The New Hampshire primary often defies prognosticators, but one outcome already is nearly certain: Many voters will participate in the February 11 primary for the first time.
According to the Carsey Institute of Public Policy at the University of NH in Durham, more than 20% of potential primary voters in 2020 were either not old enough to vote in 2016 or resided somewhere other than New Hampshire.
The authors of the study were Kenneth M. Johnson, senior demographer at Carsey and sociology professor at UNH; Dante J. Scala, professor of political science at UNH and fellow at the Carsey School; and Andrew Smith, director of the Survey Center at UNH and professor of political science at UNH.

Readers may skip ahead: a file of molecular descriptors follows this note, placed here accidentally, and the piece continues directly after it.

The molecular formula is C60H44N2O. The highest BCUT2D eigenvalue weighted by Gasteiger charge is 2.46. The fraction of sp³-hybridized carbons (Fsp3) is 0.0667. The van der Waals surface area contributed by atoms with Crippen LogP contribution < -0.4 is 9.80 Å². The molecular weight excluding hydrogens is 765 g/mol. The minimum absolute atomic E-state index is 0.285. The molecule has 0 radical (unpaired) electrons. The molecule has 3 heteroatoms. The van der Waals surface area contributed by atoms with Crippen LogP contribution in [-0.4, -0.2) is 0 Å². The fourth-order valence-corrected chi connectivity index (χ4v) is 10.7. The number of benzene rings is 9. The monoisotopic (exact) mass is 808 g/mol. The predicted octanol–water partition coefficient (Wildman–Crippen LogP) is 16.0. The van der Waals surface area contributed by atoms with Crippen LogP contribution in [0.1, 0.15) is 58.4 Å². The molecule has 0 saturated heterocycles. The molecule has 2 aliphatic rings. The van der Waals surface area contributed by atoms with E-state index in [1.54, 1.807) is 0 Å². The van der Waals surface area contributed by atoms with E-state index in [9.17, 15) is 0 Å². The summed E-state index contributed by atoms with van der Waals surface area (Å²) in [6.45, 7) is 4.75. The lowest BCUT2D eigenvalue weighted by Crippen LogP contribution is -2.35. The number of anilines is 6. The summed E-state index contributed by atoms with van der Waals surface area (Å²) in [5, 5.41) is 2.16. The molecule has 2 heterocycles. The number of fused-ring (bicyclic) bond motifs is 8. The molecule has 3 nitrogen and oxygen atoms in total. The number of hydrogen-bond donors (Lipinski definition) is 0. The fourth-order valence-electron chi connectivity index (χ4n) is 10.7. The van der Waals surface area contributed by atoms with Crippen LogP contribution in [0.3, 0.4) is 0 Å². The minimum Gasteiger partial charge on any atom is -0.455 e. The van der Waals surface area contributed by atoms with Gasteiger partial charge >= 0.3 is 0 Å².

The three also noted other factors that could influence the outcome of the 2020 primary, including recent migrants, and "undeclared" voters who may opt for a Democratic ballot given the lack of choice on the Republican ballot.
The very large field of Democratic candidates, plus overall Democratic voter enthusiasm, will likely boost participation, the three authors say, adding they expect a record Democratic turnout, and that eclipsing the 2008 mark, is quite plausible.